Optimization of one-part geopolymer based on fly ash and volcanic ash for soil stabilization

Date of Publication


Document Type

Master's Thesis

Degree Name

Master of Science in Mechanical Engineering


Gokongwei College of Engineering


Mechanical Engineering

Thesis Adviser

Jonathan R. Dungca
Michael Angelo B. Promentilla

Defense Panel Chair

Aileen H. Orbecido

Defense Panel Member

Vergel C. Bungay
Cynthia F. Madrazo
Jonathan R. Dungca


Soil stabilization is a technique used to alter the natural properties of soil. Enhancing the strength and increasing the stability of in-situ soil can either be done mechanically or chemically using conventional materials such as gravel, crushed stone, lime, and cement. These materials are usually extracted through mining and quarrying which have been known to pose serious environmental impacts. In addition, the production of these materials, specifically cement, have a significant contribution to the global carbon dioxide emissions. Several approaches have been proposed to reduce the cement consumption in the construction industry by using pozzolanic materials such as coal fly ash, and volcanic ash. These materials can be utilized as substitute for chemical soil stabilization through a process called geopolymerization. Pertinent experimentations have already been undertaken with the hopes of promoting geopolymer in replacing cement as construction material. However, less attention has been given to its application as geopolymer stabilized soil. One reason could be attributed to the applicability of the traditional geopolymer synthesis in soil stabilization. The traditional geopolymer synthesis which uses alkali activator solution, and solid precursors is called the two-part geopolymer synthesis. This kind of synthesis is an impediment to geopolymer stabilized soil commercial viability due to the nature of alkali activator solution.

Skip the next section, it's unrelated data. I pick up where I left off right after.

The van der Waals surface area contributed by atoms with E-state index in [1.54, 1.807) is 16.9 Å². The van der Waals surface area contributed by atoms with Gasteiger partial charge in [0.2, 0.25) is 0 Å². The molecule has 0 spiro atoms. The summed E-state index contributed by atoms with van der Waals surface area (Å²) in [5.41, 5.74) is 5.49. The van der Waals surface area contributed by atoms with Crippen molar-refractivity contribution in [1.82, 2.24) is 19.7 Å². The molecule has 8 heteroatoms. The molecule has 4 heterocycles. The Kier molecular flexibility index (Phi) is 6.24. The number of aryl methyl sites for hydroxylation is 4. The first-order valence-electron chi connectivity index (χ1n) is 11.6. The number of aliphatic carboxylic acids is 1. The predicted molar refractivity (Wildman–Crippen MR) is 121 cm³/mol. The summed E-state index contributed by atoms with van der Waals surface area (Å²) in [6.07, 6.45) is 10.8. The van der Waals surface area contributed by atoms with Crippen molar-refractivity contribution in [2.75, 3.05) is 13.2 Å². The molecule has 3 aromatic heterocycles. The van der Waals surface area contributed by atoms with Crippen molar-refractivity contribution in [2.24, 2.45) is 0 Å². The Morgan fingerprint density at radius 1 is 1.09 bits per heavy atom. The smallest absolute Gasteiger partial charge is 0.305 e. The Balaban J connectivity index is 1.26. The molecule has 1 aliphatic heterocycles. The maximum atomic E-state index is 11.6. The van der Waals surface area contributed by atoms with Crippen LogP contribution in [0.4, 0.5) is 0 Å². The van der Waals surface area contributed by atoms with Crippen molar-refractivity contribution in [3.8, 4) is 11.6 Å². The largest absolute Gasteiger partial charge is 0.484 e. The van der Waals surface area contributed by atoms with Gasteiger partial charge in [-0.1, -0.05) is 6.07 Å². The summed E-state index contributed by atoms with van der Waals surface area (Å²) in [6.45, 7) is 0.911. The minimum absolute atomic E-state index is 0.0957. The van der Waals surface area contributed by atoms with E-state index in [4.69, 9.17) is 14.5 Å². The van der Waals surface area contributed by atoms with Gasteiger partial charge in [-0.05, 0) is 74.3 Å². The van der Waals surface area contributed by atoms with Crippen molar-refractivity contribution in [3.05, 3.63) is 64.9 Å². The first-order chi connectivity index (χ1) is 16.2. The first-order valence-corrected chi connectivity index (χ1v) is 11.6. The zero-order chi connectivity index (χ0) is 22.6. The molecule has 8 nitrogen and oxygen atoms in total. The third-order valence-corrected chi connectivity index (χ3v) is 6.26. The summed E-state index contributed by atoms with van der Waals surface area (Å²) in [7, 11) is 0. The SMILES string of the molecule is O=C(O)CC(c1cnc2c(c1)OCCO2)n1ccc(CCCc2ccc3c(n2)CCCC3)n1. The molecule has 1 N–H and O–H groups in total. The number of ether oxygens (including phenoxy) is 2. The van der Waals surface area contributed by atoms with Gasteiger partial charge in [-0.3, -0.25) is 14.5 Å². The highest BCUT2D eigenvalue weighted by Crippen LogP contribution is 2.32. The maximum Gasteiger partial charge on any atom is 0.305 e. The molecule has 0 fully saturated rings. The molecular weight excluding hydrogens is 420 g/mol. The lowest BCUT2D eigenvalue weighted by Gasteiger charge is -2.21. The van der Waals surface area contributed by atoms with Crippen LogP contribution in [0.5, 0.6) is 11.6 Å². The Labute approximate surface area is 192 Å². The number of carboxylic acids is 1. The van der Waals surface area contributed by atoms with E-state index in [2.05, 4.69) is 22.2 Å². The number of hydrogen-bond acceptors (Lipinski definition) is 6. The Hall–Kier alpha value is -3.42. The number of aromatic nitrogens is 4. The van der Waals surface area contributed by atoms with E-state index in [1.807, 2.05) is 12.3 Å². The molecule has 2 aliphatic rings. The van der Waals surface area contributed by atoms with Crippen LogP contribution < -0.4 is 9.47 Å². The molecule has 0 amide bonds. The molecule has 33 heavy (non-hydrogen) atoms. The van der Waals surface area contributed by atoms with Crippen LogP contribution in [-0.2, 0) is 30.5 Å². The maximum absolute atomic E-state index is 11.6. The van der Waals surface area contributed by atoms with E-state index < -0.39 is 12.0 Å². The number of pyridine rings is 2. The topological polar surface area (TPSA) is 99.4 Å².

Thus, a novel approach one-part geopolymer or just add water like in the case of ordinary Portland cement was employed in this study for possible application in structural fill. The proportion mix of precursors such as fly ash and volcanic, and ratio of solid alkali activators Sodium Silicate (SS):Sodium Hydroxide (SH):Sodium Aluminate (SA) were investigated. The optimum mix proportion that yields high value of unconfined compressive strength after 28 days of curing and after 28 days of immersion in 5% sulfuric acid solution was found to be the mixture having 25% fly ash/50% soil and 50% SS/50% SH. The developed optimum mix proportion showed good results in terms of strength as it gives a value of unconfined compressive strength (UCS) greater than 75 kPa, which is the minimum requirement of National Structural Code of the Philippines (NSCP) recommended for structural fill application. The resistance to acid of geopolymer stabilized soil was further supported with the increase in strength and significant difference in structural bonding, mineralogy, and morphological analysis observed on controlled specimen (Day 0) and soaked sample (Day 28). The results of leachability showed high concentrations of Al, Na and Si and low concentrations of Fe and Ca. Finally, the high concentration of As at 1st cycle may indicate that it is more mobile in basic solution compared with other heavy metals.

Abstract Format






Accession Number


Shelf Location

Archives, The Learning Commons, 12F Henry Sy Sr. Hall

Physical Description

1 computer disc ; 4 3/4 in.


Soil stabilization; Fly ash; Volcanic soils

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